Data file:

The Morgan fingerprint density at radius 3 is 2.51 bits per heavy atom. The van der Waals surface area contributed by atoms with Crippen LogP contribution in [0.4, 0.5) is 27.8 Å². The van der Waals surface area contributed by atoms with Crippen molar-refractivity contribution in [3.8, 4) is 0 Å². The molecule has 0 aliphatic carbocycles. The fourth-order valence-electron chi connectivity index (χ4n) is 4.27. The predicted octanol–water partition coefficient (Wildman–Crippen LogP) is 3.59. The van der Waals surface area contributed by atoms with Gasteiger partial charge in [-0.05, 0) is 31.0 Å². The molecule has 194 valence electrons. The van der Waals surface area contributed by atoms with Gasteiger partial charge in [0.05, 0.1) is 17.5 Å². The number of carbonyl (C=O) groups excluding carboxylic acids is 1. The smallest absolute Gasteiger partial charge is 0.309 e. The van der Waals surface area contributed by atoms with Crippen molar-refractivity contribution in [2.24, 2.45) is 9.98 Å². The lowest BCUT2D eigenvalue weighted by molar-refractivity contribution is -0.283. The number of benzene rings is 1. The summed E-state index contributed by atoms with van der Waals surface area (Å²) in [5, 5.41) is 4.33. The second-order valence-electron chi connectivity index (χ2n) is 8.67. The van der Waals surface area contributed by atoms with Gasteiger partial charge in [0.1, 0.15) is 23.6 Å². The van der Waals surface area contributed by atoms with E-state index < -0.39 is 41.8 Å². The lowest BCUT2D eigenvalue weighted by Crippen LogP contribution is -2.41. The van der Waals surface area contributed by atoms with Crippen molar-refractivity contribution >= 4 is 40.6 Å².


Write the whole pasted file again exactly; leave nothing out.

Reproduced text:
The Morgan fingerprint density at radius 3 is 2.51 bits per heavy atom. The van der Waals surface area contributed by atoms with Crippen LogP contribution in [0.4, 0.5) is 27.8 Å². The van der Waals surface area contributed by atoms with Crippen molar-refractivity contribution in [3.8, 4) is 0 Å². The molecule has 0 aliphatic carbocycles. The fourth-order valence-electron chi connectivity index (χ4n) is 4.27. The predicted octanol–water partition coefficient (Wildman–Crippen LogP) is 3.59. The van der Waals surface area contributed by atoms with Gasteiger partial charge in [-0.05, 0) is 31.0 Å². The molecule has 194 valence electrons. The van der Waals surface area contributed by atoms with Gasteiger partial charge in [0.05, 0.1) is 17.5 Å². The number of carbonyl (C=O) groups excluding carboxylic acids is 1. The smallest absolute Gasteiger partial charge is 0.309 e. The van der Waals surface area contributed by atoms with Crippen molar-refractivity contribution in [2.24, 2.45) is 9.98 Å². The lowest BCUT2D eigenvalue weighted by molar-refractivity contribution is -0.283. The number of benzene rings is 1. The summed E-state index contributed by atoms with van der Waals surface area (Å²) in [5, 5.41) is 4.33. The second-order valence-electron chi connectivity index (χ2n) is 8.67. The van der Waals surface area contributed by atoms with Gasteiger partial charge in [0.1, 0.15) is 23.6 Å². The van der Waals surface area contributed by atoms with E-state index < -0.39 is 41.8 Å². The lowest BCUT2D eigenvalue weighted by Crippen LogP contribution is -2.41. The van der Waals surface area contributed by atoms with Crippen molar-refractivity contribution >= 4 is 40.6 Å².